An Uncomfortable Lesson

An Uncomfortable Lesson
 


Sometimes we are forced to sit on the edge of darkness. In these moments, we will either be taken, or will emerge from the dark, containing more light.
 
I am looking into the darkness, a darkness that steals hope and leaves a soul bare and alone. The earth is 2000 feet below me. Rising out of the depths, I see them, the flickers of light, from some unseen source, finding their way to me. The beams of light, like shooting stars, brighten, accelerate, and slice away from me at the last moment, heading to the surface behind me. From the murky depths comes light, but how I wonder, what is the source. Is it simply an illusion?!

I have been floating, face down, for over an hour now. I am miles from shore, drifting in the currents, focused on survival. Death seems possible, but I must focus on not making mistakes to hasten it. I have traveled thousands of miles to get here, but all I want is to go home. I am in the Celebes Sea, off of an Island called Sipadan.  This sleepy island rests quietly under the tropical skies of Indonesia.

Lying 20 miles off the south eastern edge of Borneo, Sipadan Island rises 2000 feet from the ocean floor. It is as if a cork has been pushed up from the earth, rising up through 2000 feet of ocean, breaking through the liquid abyss. This offering from the sea, is a paradise, a small island. So small, that you can leisurely wander the circumference of the island, a gentle beach walk, in less than 30 minutes. Sipadan is one of the best dive sites in the world. The beaches are pristine, hiding the rich marine habitat that lies just below the surface of the water. These deep blue waters are teeming with life. Commonly seen are green and hawksbill turtles. They come to mate and nest on the island. Massive schools of barracuda, which form enormous, spinning tornado-like formations, lie just off the shores. Manta rays gracefully flutter by, as schools of hammerhead sharks feed on the abundance of fish below. Dolphins and whales round out the dense oceanic ecosystem.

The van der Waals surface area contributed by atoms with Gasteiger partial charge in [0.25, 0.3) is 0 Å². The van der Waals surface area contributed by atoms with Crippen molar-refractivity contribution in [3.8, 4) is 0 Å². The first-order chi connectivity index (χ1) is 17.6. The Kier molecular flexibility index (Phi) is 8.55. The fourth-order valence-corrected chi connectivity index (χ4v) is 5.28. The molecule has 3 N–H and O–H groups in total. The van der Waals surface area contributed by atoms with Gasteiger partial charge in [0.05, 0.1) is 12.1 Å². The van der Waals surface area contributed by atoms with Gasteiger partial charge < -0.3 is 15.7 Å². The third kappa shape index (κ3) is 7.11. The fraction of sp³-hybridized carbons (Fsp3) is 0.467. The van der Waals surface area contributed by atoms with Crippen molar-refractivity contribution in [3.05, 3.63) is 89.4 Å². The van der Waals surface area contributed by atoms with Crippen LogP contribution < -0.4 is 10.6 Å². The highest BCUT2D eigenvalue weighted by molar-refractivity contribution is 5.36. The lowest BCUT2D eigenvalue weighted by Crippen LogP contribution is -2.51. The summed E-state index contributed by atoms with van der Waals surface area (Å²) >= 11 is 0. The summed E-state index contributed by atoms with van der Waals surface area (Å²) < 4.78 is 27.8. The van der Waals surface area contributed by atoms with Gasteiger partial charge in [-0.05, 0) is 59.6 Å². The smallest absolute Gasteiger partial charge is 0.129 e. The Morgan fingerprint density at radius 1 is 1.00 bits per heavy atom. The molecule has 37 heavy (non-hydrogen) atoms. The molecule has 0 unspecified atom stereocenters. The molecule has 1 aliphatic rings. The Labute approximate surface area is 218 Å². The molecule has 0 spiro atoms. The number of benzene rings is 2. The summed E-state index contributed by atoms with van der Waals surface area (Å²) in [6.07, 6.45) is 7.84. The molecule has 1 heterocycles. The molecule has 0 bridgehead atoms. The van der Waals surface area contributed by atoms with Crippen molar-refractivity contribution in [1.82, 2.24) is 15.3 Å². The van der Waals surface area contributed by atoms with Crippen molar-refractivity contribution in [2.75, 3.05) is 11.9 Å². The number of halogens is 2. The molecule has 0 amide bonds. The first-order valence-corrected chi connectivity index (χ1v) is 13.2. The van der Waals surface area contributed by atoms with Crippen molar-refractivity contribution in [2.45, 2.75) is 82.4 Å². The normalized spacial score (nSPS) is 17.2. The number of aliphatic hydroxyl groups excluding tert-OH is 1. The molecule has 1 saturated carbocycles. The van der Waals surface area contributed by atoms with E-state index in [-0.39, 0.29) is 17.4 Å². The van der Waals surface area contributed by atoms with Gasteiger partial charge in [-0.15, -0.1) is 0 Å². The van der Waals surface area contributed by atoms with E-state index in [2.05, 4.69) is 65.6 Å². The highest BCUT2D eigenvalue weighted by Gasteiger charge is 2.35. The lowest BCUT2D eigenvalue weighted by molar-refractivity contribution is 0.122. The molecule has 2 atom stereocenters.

Since I’ve been on the island, I’ve been scuba diving and snorkeling.  Today I decide to snorkel the outer reefs a mile off the island. Safety in this part of the world, is extremely lax. In Sipadan, in the middle of nowhere, there are no rules. I’ve been allowed to surface alone, without a partner, and I’ve been deeper than I’m certified to go. But today, as I’m standing on the back of the boat, I realize that for the first time since I’ve been here, there are not even any life jackets or floatation devices. Still, I swallow my fears, jump into the water and begin to swim face down. But when I hear the boat engine roar to life, I pop my head out of the water. The driver is leaving. I try to yell to him, but my voice is lost in the din of the waves and the engine.

“Relax,” I tell myself, “he’ll come back any minute.”
 
Instead, I see him disappear into the distance.
 
I tread water for about a minute and try to analyze my situation.
 

 Photography by Andrea Hamilton

Photography by Andrea Hamilton

Accidents don’t just happen. They typically are cumulative mistakes that eventually get you killed. I’ve heard that most times, you can find at least five mistakes that lead up to disaster. I kick hard against the current and start counting my mistakes. When I realize there are far more than five, reality sets in.  Number 1: I have sinus infection, so I’m not breathing up to par. Number 2: I’m alone, and everyone knows you should not be deep in the ocean alone.  Number 3: I have no flotation device on. Number 4: English was the dive masters second language, so our communication was unclear. Number 5: I’m not familiar with the local current or the location of the reef surrounding the island. Number 6: I’m only wearing shorts, when I should’ve worn a wet suit. Number 7: I don’t know the weather forecast. I could go on, but you get the point. I am a disaster waiting to happen.